Im 100% sure that he does get it. It does give me an idea on how to explain the relatively minimal importance of RM with a kite though... From the picture on the left imagine that the lifting foil is the board, now with old technology like a boat the heal to windward is limited by the proximity of the water surface, this is still true for a kite although the angle of 'Veal heal' can approach 90 deg, add to this that the healing moment can actually be bought to zero (not that you would while racing upwind, more to illustrate that the HM is a controllable variable) and it becomes obvious that the rider mass is simply intelligent ballast, with lighter being advantageous...

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### Doug LordFlight Ready

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What in the world are you talking about? A foiler with Vealheel moves the entire CG of the boat to weather of the center of lift without the crew moving its position on the boat. It is NOT the same as the crew hiking out or whatever you call it with a kite or sailboard.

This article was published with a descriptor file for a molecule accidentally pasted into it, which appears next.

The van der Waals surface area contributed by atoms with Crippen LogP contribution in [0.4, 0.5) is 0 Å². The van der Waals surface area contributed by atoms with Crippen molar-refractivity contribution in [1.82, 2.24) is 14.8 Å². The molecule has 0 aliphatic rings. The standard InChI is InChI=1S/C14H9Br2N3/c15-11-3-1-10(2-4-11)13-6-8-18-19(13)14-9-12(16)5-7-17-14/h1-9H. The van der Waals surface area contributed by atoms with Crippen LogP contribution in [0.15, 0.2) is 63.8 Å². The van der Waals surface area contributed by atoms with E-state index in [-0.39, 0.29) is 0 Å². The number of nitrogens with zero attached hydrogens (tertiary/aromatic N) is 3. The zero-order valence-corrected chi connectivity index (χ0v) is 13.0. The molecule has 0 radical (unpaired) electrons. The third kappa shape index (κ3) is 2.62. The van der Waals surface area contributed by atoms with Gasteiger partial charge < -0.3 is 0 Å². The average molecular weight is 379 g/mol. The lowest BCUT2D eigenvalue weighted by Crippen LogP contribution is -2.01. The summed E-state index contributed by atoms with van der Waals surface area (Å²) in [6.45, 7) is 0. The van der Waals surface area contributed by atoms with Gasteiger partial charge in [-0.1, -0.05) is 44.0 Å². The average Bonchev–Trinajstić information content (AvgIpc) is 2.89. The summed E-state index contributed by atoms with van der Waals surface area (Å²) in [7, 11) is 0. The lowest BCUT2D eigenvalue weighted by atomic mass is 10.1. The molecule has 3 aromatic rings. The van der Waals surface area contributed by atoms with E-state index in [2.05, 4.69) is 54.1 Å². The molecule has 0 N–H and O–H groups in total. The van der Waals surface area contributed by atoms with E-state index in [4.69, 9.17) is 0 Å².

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### CheesySenior Member

How exactly is it not the same?
Board = lifting foil
Veal heel = angle of board to water

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### Doug LordFlight Ready

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Vealheel among other things, is the horizontal movement of the CG of a foiler to weather of the center of lift without requiring the movement of the crew on the foiler. "Angle of the board to the water" is no description of Vealheel! There is no valid comparison to a board of any kind, except maybe a foilboard. Draw it out!